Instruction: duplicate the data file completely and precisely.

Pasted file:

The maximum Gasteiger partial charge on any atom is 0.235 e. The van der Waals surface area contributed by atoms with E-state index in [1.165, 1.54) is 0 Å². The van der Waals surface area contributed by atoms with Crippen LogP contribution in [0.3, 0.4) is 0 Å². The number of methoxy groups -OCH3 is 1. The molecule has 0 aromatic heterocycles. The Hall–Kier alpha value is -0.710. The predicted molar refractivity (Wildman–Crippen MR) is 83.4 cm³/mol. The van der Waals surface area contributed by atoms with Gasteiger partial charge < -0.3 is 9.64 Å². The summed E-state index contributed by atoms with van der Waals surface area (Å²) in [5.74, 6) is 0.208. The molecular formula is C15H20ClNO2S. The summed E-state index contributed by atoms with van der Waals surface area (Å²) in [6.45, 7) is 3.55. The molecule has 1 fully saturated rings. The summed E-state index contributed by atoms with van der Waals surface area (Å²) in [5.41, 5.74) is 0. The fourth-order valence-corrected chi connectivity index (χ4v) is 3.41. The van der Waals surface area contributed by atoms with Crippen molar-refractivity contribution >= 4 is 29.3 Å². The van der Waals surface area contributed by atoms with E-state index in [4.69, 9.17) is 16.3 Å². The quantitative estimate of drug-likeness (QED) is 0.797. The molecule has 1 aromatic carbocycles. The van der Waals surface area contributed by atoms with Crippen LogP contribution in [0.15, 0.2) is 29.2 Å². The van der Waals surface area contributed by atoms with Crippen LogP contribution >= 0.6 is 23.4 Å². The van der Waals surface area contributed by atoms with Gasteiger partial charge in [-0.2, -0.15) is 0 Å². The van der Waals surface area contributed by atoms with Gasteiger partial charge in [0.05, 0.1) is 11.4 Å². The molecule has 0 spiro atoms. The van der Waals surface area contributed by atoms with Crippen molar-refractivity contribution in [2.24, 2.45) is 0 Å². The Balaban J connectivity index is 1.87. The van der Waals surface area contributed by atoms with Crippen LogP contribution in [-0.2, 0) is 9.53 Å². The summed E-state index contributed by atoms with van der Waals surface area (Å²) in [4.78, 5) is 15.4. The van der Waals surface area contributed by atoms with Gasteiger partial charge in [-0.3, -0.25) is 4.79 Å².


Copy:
The maximum Gasteiger partial charge on any atom is 0.235 e. The van der Waals surface area contributed by atoms with E-state index in [1.165, 1.54) is 0 Å². The van der Waals surface area contributed by atoms with Crippen LogP contribution in [0.3, 0.4) is 0 Å². The number of methoxy groups -OCH3 is 1. The molecule has 0 aromatic heterocycles. The Hall–Kier alpha value is -0.710. The predicted molar refractivity (Wildman–Crippen MR) is 83.4 cm³/mol. The van der Waals surface area contributed by atoms with Gasteiger partial charge < -0.3 is 9.64 Å². The summed E-state index contributed by atoms with van der Waals surface area (Å²) in [5.74, 6) is 0.208. The molecular formula is C15H20ClNO2S. The summed E-state index contributed by atoms with van der Waals surface area (Å²) in [6.45, 7) is 3.55. The molecule has 1 fully saturated rings. The summed E-state index contributed by atoms with van der Waals surface area (Å²) in [5.41, 5.74) is 0. The fourth-order valence-corrected chi connectivity index (χ4v) is 3.41. The van der Waals surface area contributed by atoms with Crippen molar-refractivity contribution >= 4 is 29.3 Å². The van der Waals surface area contributed by atoms with E-state index in [4.69, 9.17) is 16.3 Å². The quantitative estimate of drug-likeness (QED) is 0.797. The molecule has 1 aromatic carbocycles. The van der Waals surface area contributed by atoms with Crippen LogP contribution in [0.15, 0.2) is 29.2 Å². The van der Waals surface area contributed by atoms with Crippen LogP contribution >= 0.6 is 23.4 Å². The van der Waals surface area contributed by atoms with Gasteiger partial charge in [-0.2, -0.15) is 0 Å². The van der Waals surface area contributed by atoms with Gasteiger partial charge in [0.05, 0.1) is 11.4 Å². The molecule has 0 spiro atoms. The van der Waals surface area contributed by atoms with Crippen molar-refractivity contribution in [2.24, 2.45) is 0 Å². The Balaban J connectivity index is 1.87. The van der Waals surface area contributed by atoms with Crippen LogP contribution in [-0.2, 0) is 9.53 Å². The summed E-state index contributed by atoms with van der Waals surface area (Å²) in [4.78, 5) is 15.4. The van der Waals surface area contributed by atoms with Gasteiger partial charge in [-0.3, -0.25) is 4.79 Å².